Leaving results – let’s be careful out there

[Posted: Wed 15/08/2012  www.irishhealth.com]

Parents of the country’s 55,000 Leaving Cert students who will be getting their results today have been urged to talk with then about their celebration plans.

Meanwhile, disappointed students have been advised to try to put the Leaving Cert in perspective.

“Adding alcohol into an emotional mix can bring its own challenges, as it increases emotional volatility and impacts on decision-making,” said Alcohol Action Director Fiona Ryan.

She said parents should try to find out what their children’s celebration plans are, whether they involve drinking, who they are going out with and how they are getting home.

“Exam celebrations for a lot of teenagers can be a departure from what they would normally do. It is also worth reminding them that if they do choose to drink and find themselves in difficulties, it is better they contact home immediately rather then worry about the repercussions of their drinking,” Ms Ryan said.

Alcohol Action has pointed out that statistics show that when they do drink, Irish teenagers tend to drink more than their European counterparts.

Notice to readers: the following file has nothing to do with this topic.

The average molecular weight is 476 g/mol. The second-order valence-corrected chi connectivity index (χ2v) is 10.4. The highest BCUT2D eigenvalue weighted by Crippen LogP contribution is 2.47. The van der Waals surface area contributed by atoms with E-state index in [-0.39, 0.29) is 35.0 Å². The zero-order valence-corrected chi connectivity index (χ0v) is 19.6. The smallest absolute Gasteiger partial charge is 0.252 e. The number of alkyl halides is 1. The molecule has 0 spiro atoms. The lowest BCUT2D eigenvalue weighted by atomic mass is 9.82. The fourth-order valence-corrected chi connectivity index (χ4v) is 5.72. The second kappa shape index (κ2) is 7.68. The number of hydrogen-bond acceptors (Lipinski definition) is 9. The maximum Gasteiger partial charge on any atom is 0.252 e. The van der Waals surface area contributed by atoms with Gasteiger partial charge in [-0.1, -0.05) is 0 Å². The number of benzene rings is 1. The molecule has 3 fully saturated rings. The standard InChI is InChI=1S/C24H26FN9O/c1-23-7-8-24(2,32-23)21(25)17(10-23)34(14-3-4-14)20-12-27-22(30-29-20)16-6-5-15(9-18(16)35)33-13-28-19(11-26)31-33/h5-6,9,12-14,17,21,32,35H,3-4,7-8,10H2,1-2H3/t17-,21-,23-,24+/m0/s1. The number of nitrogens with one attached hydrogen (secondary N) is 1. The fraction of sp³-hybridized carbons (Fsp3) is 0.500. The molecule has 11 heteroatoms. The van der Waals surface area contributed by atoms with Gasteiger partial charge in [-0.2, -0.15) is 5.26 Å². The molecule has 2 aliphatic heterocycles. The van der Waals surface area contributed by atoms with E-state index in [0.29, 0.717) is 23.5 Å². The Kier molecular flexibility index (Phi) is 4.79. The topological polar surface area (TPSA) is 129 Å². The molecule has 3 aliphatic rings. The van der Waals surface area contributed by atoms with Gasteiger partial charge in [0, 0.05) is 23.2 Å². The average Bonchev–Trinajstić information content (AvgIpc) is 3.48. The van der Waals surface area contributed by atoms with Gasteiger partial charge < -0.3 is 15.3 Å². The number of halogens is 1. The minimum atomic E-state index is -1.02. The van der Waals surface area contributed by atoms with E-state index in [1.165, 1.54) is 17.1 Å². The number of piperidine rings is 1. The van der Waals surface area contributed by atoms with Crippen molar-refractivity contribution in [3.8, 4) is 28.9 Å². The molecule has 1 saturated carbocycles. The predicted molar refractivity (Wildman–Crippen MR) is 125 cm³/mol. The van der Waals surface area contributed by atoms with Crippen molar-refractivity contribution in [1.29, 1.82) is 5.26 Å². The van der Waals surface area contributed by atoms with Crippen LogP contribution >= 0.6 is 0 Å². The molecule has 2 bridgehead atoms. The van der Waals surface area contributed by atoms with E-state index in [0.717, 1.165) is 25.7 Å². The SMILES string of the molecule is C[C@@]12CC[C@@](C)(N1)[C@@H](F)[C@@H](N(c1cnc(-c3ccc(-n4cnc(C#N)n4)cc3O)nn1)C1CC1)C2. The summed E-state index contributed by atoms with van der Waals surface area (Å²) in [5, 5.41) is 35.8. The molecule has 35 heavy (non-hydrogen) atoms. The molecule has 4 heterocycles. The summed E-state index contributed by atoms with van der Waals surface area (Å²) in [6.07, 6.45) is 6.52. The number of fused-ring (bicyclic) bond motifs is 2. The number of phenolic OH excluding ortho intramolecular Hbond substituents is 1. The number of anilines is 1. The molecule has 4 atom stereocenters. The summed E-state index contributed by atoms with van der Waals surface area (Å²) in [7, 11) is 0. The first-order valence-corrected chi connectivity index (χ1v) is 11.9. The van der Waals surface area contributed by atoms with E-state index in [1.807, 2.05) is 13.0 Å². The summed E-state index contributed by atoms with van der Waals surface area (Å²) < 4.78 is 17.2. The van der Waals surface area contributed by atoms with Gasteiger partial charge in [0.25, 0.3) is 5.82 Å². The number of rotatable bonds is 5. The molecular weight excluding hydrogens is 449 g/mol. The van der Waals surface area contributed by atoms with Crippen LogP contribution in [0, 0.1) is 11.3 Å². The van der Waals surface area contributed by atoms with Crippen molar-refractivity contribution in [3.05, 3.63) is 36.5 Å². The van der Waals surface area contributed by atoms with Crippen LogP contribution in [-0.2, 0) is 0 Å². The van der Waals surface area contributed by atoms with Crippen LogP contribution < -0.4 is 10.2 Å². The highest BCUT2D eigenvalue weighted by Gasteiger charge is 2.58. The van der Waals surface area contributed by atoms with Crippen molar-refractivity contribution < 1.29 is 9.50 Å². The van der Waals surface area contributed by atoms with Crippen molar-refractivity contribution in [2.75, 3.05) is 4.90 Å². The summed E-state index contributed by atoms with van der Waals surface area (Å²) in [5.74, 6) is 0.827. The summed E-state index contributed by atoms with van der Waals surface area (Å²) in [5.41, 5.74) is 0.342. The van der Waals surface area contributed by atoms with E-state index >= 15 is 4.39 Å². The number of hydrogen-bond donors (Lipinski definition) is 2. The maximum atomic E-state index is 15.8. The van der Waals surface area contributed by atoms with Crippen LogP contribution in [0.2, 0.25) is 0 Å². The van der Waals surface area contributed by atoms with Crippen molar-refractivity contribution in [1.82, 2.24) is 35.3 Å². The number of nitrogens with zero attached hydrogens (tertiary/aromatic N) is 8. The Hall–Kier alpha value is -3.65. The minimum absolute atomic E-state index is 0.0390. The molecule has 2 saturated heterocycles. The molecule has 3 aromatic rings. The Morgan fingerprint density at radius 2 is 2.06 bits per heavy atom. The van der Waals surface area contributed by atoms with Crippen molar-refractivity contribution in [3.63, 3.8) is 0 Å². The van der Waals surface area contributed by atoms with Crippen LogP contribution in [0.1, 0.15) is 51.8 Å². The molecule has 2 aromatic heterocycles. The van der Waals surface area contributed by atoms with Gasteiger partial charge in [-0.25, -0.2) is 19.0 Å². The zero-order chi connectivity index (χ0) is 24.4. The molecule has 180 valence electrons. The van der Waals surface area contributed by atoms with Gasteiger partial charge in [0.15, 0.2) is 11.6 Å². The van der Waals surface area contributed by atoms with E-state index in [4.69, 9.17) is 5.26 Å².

“Cheap, widely available alcohol, where a young person can get drunk for  €10, is not helping the situation either,” Ms Ryan said.

Parents of Leaving Cert students have also been advised to help students keep the results in perspective.

Colman Noctor, Clinical Nurse Manager at St Patrick’s University Hospital in Dublin, said the Leaving Cert was often built up to be the be all and end all, and many students sometimes believe this to be true.

“However, the reality is that although it paves a pathway to future career choices, it is not the only route. Academic ability is but one of the ways we can fulfil our potential in the real world. However, once our careers start, it is our skills to communicate, negotiate, problem-solve and manage that are far more in demand.”

Mr Noctor said disappointed students should use the support of family, re-gather themselves in a few days and reconsider their options.

“A crisis is no time to make big decisions. Upon re-evaluation, take the next best route for you at this time.”

See also www.alcoholireland.ie